I was hanging out with a writer friend who mentioned this great analogy from the book Art & Fear: Observations On the Perils (and Rewards) of Artmaking by David Bayles. Thank goodness I was hanging out with my friend because I loved the idea Bayles puts forth in this book and I think you will, too. It drives home a big point that we all need.

Check out the idea here (as excerpted from the book) to see what I mean:

"The ceramics teacher announced on opening day that he was dividing the class into two groups. All those on the left side of the studio, he said, would be graded solely on the quantity of work they produced, all those on the right solely on its quality. His procedure was simple: on the final day of class he would bring in his bathroom scales and weigh the work of the "quantity" group: fifty pound of pots rated an "A", forty pounds a "B", and so on. Those being graded on "quality", however, needed to produce only one pot - albeit a perfect one - to get an "A".

Well, came grading time and a curious fact emerged: the works of highest quality were all produced by the group being graded for quantity. It seems that while the "quantity" group was busily churning out piles of work - and learning from their mistakes - the "quality" group had sat theorizing about perfection, and in the end had little more to show for their efforts than grandiose theories and a pile of dead clay."

Perfection is not the goal.

This story really drives home that point. If “making the perfect piece” is your goal, you’re going to come up short.

It’s natural to want make something good, something that you absolutely love and that others will, too. That’s why making mistakes can feel awful. That’s why even thinking about making your next piece can be paralyzing. Mistakes in your process cost you time, money, headaches and they can feel like huge setbacks to actually creating the work you envisioned.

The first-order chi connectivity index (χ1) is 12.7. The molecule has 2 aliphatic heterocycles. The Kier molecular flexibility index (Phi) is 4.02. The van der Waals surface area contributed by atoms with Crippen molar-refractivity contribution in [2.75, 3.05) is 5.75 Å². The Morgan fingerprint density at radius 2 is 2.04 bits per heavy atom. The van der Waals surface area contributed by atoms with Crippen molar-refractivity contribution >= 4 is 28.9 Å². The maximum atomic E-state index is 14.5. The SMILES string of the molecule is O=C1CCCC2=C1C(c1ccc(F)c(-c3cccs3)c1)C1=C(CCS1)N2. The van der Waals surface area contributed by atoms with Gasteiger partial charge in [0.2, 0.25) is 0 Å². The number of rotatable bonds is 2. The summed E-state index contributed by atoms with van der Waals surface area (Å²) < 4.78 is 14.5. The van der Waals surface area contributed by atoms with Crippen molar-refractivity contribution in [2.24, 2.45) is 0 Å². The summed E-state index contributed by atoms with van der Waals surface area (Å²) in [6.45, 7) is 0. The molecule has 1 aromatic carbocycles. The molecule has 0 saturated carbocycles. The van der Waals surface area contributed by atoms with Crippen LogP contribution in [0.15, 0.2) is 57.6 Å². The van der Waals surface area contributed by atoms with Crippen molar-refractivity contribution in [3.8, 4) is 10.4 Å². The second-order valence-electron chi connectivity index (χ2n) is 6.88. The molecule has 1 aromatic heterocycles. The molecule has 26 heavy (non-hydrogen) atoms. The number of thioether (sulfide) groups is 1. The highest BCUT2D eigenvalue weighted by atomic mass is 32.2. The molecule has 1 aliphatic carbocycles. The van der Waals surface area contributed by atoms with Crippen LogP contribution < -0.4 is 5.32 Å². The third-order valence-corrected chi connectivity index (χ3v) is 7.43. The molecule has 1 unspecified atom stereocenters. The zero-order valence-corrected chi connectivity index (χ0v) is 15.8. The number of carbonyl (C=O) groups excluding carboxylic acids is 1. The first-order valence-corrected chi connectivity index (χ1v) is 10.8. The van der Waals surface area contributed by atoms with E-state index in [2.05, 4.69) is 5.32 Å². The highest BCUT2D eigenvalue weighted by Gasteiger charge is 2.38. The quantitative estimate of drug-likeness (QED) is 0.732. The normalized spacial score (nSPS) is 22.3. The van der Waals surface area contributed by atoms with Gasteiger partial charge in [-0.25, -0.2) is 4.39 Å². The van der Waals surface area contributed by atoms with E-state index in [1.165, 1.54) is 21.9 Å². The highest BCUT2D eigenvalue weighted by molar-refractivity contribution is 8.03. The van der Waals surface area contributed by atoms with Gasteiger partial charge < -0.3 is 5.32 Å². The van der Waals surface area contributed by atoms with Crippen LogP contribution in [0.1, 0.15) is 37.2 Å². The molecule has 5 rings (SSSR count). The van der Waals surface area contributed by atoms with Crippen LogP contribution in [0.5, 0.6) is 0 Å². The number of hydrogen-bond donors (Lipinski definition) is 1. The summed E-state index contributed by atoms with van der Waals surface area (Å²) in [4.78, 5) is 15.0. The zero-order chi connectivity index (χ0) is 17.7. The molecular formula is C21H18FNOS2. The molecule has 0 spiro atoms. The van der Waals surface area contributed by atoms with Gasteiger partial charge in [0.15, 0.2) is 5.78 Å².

When we set out for perfection it’s easy to forget that the path to get anywhere close to perfection includes a lot of mistakes, failures and learning from those endeavors.

Doing, making, and taking action IS the goal.

The end result will lack quality until you’ve tried long enough that it becomes good (or maybe even brilliant) through the learning process of repeated doing and practice.

As a creative person who likely has a long history of making, you may have seen this in your own practice. But what if you apply this idea to other areas of your life?

Where have you seen the idea of quantity over quality in action?

Driving to new places, doing yoga, dealing with difficult people, etc.? -The more you do something the better you get at it, right?

Have you been able to make more quality dinners as a result of learning from cooking dinner five out of the seven nights of the week for the last year? Are you able to walk all over San Francisco without feeling exhausted because you regularly go for long walks with your dog so you’re practiced at it?   

Even doing the business side of things follows this rule. The more you talk about what you do, the easier and better it gets. The more you make it a habit to reach out and connect with new and old friends, the easier and more rewarding it gets. The more you send emails to your community, the better they get.

As a person who is selling what they make, do you want the quality of what you make to be equal to the quality of how your run your business?